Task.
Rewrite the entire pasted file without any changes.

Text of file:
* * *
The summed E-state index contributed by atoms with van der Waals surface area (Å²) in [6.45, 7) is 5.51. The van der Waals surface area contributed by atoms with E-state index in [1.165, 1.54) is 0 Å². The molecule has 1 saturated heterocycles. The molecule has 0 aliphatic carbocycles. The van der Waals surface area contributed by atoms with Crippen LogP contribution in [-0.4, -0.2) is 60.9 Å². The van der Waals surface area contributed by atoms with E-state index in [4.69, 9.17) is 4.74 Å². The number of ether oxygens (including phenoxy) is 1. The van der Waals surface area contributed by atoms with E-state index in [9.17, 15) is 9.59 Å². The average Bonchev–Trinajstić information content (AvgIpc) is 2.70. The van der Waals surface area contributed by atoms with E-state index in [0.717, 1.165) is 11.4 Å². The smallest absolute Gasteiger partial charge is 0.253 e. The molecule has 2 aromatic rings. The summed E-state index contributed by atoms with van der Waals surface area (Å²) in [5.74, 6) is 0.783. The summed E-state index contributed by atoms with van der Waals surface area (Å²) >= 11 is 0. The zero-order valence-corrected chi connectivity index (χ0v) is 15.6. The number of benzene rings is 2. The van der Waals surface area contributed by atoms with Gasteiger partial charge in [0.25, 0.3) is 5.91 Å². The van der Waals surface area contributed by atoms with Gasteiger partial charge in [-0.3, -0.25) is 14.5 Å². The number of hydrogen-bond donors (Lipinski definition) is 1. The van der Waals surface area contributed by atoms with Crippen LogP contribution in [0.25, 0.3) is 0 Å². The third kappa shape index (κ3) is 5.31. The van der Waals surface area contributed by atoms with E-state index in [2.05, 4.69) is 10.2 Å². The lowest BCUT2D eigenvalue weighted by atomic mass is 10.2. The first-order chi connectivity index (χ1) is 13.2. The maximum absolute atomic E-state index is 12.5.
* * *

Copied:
The summed E-state index contributed by atoms with van der Waals surface area (Å²) in [6.45, 7) is 5.51. The van der Waals surface area contributed by atoms with E-state index in [1.165, 1.54) is 0 Å². The molecule has 1 saturated heterocycles. The molecule has 0 aliphatic carbocycles. The van der Waals surface area contributed by atoms with Crippen LogP contribution in [-0.4, -0.2) is 60.9 Å². The van der Waals surface area contributed by atoms with E-state index in [4.69, 9.17) is 4.74 Å². The number of ether oxygens (including phenoxy) is 1. The van der Waals surface area contributed by atoms with E-state index in [9.17, 15) is 9.59 Å². The average Bonchev–Trinajstić information content (AvgIpc) is 2.70. The van der Waals surface area contributed by atoms with E-state index in [0.717, 1.165) is 11.4 Å². The smallest absolute Gasteiger partial charge is 0.253 e. The molecule has 2 aromatic rings. The summed E-state index contributed by atoms with van der Waals surface area (Å²) in [5.74, 6) is 0.783. The summed E-state index contributed by atoms with van der Waals surface area (Å²) >= 11 is 0. The zero-order valence-corrected chi connectivity index (χ0v) is 15.6. The number of benzene rings is 2. The van der Waals surface area contributed by atoms with Gasteiger partial charge in [0.25, 0.3) is 5.91 Å². The van der Waals surface area contributed by atoms with Gasteiger partial charge in [-0.3, -0.25) is 14.5 Å². The number of hydrogen-bond donors (Lipinski definition) is 1. The van der Waals surface area contributed by atoms with Crippen LogP contribution in [0.25, 0.3) is 0 Å². The third kappa shape index (κ3) is 5.31. The van der Waals surface area contributed by atoms with E-state index in [2.05, 4.69) is 10.2 Å². The lowest BCUT2D eigenvalue weighted by atomic mass is 10.2. The first-order chi connectivity index (χ1) is 13.2. The maximum absolute atomic E-state index is 12.5.